Food Safety at Home

In every situation where food is grown, produced and processed, the consumer is protected by strict government regulations except one - your kitchen. Learn how you can keep your family safe.

Throughout the entire food production system, many people work diligently to ensure that the food on your grocery store shelf is safe. And yet, an estimated 2.2 million cases of food-borne illness occur in Canada in every year. This costs over $1 billion in health care costs, legal fees and lost wages.

Most of these illnesses are caused by unsafe food preparation. It's a serious problem you can help to prevent by following some simple guidelines.

Prevent food borne illnesses during barbecuing season

Health Canada recommends following safe barbecueing practices to prevent foodborne illness.  Make burger patties thin to ensure the meat cooks all the way through. Use a food thermometer to check that the middle of the burger reaches 71°C (160°F). Insert the food thermometer through the side into the middle of the patty. Colour alone is not a reliable indicator that meat is safe to eat. Meat can turn brown before all bacteria are killed. 
Keep hot foods hot and cold foods cold

  • Chill leftovers as soon as possible.
  • Put hot food directly in the refrigerator to cool.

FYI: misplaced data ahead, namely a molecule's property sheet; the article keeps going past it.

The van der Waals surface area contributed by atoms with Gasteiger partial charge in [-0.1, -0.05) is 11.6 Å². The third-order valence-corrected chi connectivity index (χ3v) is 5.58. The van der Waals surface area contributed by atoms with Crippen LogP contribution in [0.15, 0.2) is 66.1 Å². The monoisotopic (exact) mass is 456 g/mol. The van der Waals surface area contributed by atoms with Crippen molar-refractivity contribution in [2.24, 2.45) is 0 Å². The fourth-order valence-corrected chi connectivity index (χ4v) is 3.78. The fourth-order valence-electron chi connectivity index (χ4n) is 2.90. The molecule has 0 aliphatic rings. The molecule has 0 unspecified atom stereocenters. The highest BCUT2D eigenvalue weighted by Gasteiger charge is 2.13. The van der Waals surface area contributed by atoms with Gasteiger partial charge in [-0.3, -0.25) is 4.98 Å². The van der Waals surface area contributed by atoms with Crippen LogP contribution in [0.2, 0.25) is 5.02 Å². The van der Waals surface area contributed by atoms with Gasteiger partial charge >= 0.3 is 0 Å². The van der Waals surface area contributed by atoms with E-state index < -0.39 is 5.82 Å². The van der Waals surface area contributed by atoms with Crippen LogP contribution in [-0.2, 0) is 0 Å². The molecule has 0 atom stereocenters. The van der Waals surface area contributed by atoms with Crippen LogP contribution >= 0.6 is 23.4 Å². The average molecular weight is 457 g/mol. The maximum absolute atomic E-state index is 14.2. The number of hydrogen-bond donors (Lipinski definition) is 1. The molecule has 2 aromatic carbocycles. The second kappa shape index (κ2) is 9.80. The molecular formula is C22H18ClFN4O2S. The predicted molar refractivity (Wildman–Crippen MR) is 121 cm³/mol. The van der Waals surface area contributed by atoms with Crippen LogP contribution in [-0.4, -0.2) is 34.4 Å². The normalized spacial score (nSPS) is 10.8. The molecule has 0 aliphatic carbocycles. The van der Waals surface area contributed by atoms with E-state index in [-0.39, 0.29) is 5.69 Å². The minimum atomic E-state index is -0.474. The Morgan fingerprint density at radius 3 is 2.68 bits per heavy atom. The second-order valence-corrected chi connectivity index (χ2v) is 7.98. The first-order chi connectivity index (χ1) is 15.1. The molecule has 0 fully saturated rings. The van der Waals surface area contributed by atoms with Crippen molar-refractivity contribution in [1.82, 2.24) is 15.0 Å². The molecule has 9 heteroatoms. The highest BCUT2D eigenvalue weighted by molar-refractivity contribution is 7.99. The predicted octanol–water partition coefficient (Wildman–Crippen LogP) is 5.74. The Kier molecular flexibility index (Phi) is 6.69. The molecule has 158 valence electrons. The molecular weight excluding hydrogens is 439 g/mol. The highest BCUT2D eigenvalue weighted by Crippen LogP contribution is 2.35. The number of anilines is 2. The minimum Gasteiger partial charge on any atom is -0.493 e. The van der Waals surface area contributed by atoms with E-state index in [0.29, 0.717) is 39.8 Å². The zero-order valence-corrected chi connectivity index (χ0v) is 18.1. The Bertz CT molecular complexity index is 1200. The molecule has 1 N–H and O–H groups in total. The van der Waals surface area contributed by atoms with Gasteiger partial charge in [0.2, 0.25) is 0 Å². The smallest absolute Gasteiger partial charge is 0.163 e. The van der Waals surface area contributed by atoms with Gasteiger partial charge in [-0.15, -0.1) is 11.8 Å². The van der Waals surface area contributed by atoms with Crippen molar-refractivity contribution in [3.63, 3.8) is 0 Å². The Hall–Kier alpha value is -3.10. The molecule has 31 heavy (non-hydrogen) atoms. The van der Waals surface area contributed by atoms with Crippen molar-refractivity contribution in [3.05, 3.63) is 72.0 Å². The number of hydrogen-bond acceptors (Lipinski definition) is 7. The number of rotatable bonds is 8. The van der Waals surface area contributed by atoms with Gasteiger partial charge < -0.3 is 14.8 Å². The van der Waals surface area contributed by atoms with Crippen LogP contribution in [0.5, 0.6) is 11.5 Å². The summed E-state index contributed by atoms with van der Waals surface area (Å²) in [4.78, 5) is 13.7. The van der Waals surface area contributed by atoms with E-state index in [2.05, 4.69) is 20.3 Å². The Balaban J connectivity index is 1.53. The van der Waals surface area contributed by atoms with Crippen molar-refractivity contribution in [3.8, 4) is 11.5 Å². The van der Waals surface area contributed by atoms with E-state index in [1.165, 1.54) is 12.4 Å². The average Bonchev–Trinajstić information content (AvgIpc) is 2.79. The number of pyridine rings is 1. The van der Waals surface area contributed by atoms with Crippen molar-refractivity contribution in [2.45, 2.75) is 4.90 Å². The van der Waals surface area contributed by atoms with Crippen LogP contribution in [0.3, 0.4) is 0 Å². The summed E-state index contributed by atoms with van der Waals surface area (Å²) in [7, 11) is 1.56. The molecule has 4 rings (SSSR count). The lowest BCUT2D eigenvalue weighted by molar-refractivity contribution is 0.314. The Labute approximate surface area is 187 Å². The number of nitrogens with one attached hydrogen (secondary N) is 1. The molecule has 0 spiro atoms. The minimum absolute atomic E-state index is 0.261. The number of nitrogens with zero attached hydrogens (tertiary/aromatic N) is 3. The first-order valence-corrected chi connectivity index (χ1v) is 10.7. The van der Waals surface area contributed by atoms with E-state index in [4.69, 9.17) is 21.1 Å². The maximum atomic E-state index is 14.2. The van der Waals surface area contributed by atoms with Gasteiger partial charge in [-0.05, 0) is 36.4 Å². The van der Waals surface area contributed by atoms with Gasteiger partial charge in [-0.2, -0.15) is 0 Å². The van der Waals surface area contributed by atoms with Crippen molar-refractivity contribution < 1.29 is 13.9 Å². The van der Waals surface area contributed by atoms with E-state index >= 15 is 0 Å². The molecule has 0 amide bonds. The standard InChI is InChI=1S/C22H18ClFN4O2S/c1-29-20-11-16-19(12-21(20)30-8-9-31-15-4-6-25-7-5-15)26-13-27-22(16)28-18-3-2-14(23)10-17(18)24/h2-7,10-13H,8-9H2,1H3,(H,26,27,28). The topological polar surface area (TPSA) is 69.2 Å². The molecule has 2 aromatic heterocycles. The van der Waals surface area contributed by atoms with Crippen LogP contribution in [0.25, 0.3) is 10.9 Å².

• Divide large amounts of food into smaller portions so it cools more quickly in the refrigerator.
  • Heat leftovers until hot (74°C or 165°F) before serving.

Avoid cross-contamination between raw and ready-to-eat foods

  • A salad that will be eaten without further heating should not be prepared with the same utensils that were used for raw meats, chicken or fish.
  • Never put cooked meat back on the unwashed plate or platter the raw meat was carried on earlier.
  • When shopping, bag meat and poultry separately from produce.
  • Store raw meats on the lowest shelf in the refrigerator so juices cannot drip onto foods that are ready to eat or may be eaten raw.

Cook meat to the recommended minimum temperature

  • Ground beef and pork: 71°C (160°F)
  • Ground poultry: 74°C (165°F)
  • Roast poultry: 85°C (185°F)
  • Stuffing cooked alone or in the bird: 74°C (165°F) 

Cleanliness is important in all aspects of food preparation

  • Rinse all fruits and vegetables thoroughly before cooking or eating.

More facts about food safety at home

Resources from the Canadian Food Inspection Agency